Blu-ray Review: Save Your Legs! - Twilight Time Limited Edition

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Twilight Time has a history of bringing primarily vintage lost classics (from the 1953 3D noir Man in the Dark to historical epics like Khartoum) and older cult films (like Brian De Palma’s 1978 The Fury or 1992’s bizarre Mindwarp) to Blu-ray for the first time. Their titles are all limited editions, with only 3,000 copies issued for each film. Occasionally they venture into more mainstream waters, as with Sleepless in Seattle and As Good As It Gets. Even rarer, they’ll feature a more recent, truly out of left field pick. This is precisely the case with the 2012 Australian cricket comedy Save Your Legs!.

Save Your Legs cover (214x280).jpgThis is the most recent film chosen by Twilight for their limited edition series. Whether by coincidence or by design, the previous most-recent title was also an imported, sports-related obscurity: The Firm (2009). Directed by Boyd Hicklin, Save Your Legs! is based on the real-life story of a middling Aussie cricket club that journeys to India for a series of matches. A 2005 documentary provided the inspiration for Hicklin’s comedy, written by supporting cast member Brendan Cowell. Fans will be tickled to find the original 52-minute documentary included on the new Blu-ray. General audiences, especially those with zero prior knowledge of the sport of cricket (my hand is raised), may find themselves perplexed by this depiction of a bunch of middle-aged, fanatical fan/players. Theoretically, the sport itself and the characters’ enthusiasm for it should translate to, say, baseball fans—especially since the story, riddled with midlife crisis clichés, is so straightforward. But Save Your Legs! left me feeling decidedly indifferent.

Part of the problem is that the amiable cast is not especially endearing. These dudes, including club president Teddy Brown (Stephen Curry), his buddy Stavros (Damon Gameau), and the team cut-up Rick (aforementioned screenwriter Cowell), are a typical bunch of arrested development cases. There’s a lot of talk about how it’s time for the boys to become men. There’s a fair bit of touchy-feely male bonding. Gorgeous Pallavi Sharda adds some much-needed femininity to the proceedings as Anjali; not a cricket fan, but someone with an interest in Teddy. Unfortunately, the antics of the cricket club, its matches, and its inter-team scuffles play largely without laughs. Even a bout of explosive diarrhea experienced by Teddy doesn’t tickle the funny bone as much as intended. A Bollywood-style musical finale provides a jolt of energy, but it’s a little too late.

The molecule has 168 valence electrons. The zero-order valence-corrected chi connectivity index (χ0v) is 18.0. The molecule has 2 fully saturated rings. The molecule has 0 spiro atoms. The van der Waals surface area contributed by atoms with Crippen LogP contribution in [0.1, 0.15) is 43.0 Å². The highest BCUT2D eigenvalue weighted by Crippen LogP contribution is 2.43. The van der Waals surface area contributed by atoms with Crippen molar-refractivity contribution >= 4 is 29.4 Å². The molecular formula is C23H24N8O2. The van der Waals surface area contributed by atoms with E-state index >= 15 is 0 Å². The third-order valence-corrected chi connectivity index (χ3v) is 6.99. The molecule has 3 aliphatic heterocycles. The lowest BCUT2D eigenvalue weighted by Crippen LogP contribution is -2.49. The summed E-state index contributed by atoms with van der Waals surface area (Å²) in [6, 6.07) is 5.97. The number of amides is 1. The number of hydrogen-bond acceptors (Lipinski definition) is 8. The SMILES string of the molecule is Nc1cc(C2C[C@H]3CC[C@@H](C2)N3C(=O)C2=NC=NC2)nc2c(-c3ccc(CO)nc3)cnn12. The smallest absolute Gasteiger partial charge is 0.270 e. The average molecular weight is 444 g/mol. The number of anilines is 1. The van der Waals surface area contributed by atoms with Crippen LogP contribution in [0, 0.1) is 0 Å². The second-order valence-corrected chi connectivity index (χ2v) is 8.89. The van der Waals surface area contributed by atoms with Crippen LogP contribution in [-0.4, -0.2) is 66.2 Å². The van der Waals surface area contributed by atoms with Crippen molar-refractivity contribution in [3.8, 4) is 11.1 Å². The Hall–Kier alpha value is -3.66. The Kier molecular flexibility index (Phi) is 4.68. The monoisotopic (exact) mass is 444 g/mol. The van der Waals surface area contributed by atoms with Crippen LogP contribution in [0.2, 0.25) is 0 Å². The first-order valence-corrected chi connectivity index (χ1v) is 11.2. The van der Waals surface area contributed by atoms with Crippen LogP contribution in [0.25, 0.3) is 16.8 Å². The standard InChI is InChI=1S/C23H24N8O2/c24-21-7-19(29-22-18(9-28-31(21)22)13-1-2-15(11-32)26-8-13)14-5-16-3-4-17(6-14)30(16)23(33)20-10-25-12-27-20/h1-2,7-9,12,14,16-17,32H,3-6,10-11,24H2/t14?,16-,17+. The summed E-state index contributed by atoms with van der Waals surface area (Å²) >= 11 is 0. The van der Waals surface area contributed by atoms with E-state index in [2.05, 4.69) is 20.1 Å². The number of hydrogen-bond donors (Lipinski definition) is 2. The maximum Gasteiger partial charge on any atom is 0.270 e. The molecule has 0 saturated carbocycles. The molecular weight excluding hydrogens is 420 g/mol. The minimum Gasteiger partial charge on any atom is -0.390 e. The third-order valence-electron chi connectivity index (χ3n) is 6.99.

Save your Legs booklet (204x240).jpgTwilight Time’s 1080p high definition transfer, framed at 2.35:1, offers a lot of eye candy. Shot on-location in Australia and India by cinematographer Mark Wareham, this is a very recent production. As such, it should look terrific and, thankfully, it does. The colorful cricket uniforms and wardrobe worn by the Indian cast members are strikingly vivid. Detail is rich in both close-ups and wide shots. There’s an excellent audio presentation to accompany it, a DTS-HD MA 5.1 surround mix that highlights Cornel Thomas Wilczek’s score. Speaking of which, the music is available as an isolated track for those with an interest in film scoring.

In addition to the standard definition, original 2005 Save Your Legs! documentary, there’s a shorter featurette called “Bound 4 India with Ted & Col.” A slightly chaotic (and not terribly well-recorded) commentary track boasts an array of participants, including director Hicklin, producers Robyn Kershaw and Nick Batzias, and a trio of cast members (including screenwriter Brendan Cowell). The booklet’s liner notes essay is by Twilight Time’s Julie Kirgo.

Thought Save Your Legs! is a bit of an oddity that will likely appeal to a fairly limited audience, the Blu-ray offers solid technical specs and a nice spread of extra features. For ordering information, visit Twilight Time’s exclusive distributor Screen Archives.

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Chaz Lipp is a Seattle-based freelance writer whose focus is music and film. As “The Other Chad,” he has written for the online magazine Blogcritics since 2008. When he’s not writing, Chaz can be found trolling jazz clubs, attempting to find somewhere to play his sax (whether anyone wants to hear…

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